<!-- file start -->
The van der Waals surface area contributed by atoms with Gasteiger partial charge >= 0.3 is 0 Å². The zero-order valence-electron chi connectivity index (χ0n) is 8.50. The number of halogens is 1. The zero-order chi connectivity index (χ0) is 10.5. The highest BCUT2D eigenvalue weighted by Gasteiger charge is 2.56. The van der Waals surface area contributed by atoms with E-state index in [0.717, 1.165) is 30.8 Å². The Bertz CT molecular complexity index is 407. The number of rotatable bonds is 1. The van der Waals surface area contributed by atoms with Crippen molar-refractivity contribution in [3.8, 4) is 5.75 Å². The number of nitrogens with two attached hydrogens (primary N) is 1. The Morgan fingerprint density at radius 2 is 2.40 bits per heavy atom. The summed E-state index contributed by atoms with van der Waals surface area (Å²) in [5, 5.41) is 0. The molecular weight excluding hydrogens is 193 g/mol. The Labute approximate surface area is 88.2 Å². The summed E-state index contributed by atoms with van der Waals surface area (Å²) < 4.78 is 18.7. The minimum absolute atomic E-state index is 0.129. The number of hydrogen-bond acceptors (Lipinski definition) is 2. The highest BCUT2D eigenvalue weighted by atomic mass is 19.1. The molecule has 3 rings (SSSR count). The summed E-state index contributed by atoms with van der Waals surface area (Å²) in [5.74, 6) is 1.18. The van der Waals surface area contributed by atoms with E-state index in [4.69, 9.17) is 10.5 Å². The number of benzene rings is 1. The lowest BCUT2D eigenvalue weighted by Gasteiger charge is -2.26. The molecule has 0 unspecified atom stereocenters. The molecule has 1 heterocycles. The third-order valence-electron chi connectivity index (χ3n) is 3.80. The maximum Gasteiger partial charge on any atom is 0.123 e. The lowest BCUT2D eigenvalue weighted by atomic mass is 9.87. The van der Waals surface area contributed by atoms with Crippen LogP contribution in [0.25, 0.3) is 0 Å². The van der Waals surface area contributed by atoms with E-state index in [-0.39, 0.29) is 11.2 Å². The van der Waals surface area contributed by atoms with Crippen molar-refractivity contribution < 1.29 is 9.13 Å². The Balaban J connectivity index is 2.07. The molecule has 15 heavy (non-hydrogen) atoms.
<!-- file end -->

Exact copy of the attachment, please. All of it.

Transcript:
The van der Waals surface area contributed by atoms with Gasteiger partial charge >= 0.3 is 0 Å². The zero-order valence-electron chi connectivity index (χ0n) is 8.50. The number of halogens is 1. The zero-order chi connectivity index (χ0) is 10.5. The highest BCUT2D eigenvalue weighted by Gasteiger charge is 2.56. The van der Waals surface area contributed by atoms with E-state index in [0.717, 1.165) is 30.8 Å². The Bertz CT molecular complexity index is 407. The number of rotatable bonds is 1. The van der Waals surface area contributed by atoms with Crippen molar-refractivity contribution in [3.8, 4) is 5.75 Å². The number of nitrogens with two attached hydrogens (primary N) is 1. The Morgan fingerprint density at radius 2 is 2.40 bits per heavy atom. The summed E-state index contributed by atoms with van der Waals surface area (Å²) in [5, 5.41) is 0. The molecular weight excluding hydrogens is 193 g/mol. The Labute approximate surface area is 88.2 Å². The summed E-state index contributed by atoms with van der Waals surface area (Å²) < 4.78 is 18.7. The minimum absolute atomic E-state index is 0.129. The number of hydrogen-bond acceptors (Lipinski definition) is 2. The highest BCUT2D eigenvalue weighted by atomic mass is 19.1. The molecule has 3 rings (SSSR count). The summed E-state index contributed by atoms with van der Waals surface area (Å²) in [5.74, 6) is 1.18. The van der Waals surface area contributed by atoms with E-state index in [4.69, 9.17) is 10.5 Å². The number of benzene rings is 1. The lowest BCUT2D eigenvalue weighted by Gasteiger charge is -2.26. The molecule has 0 unspecified atom stereocenters. The molecule has 1 heterocycles. The third-order valence-electron chi connectivity index (χ3n) is 3.80. The maximum Gasteiger partial charge on any atom is 0.123 e. The lowest BCUT2D eigenvalue weighted by atomic mass is 9.87. The van der Waals surface area contributed by atoms with Crippen LogP contribution in [0.25, 0.3) is 0 Å². The van der Waals surface area contributed by atoms with E-state index in [-0.39, 0.29) is 11.2 Å². The van der Waals surface area contributed by atoms with Crippen molar-refractivity contribution < 1.29 is 9.13 Å². The Balaban J connectivity index is 2.07. The molecule has 15 heavy (non-hydrogen) atoms.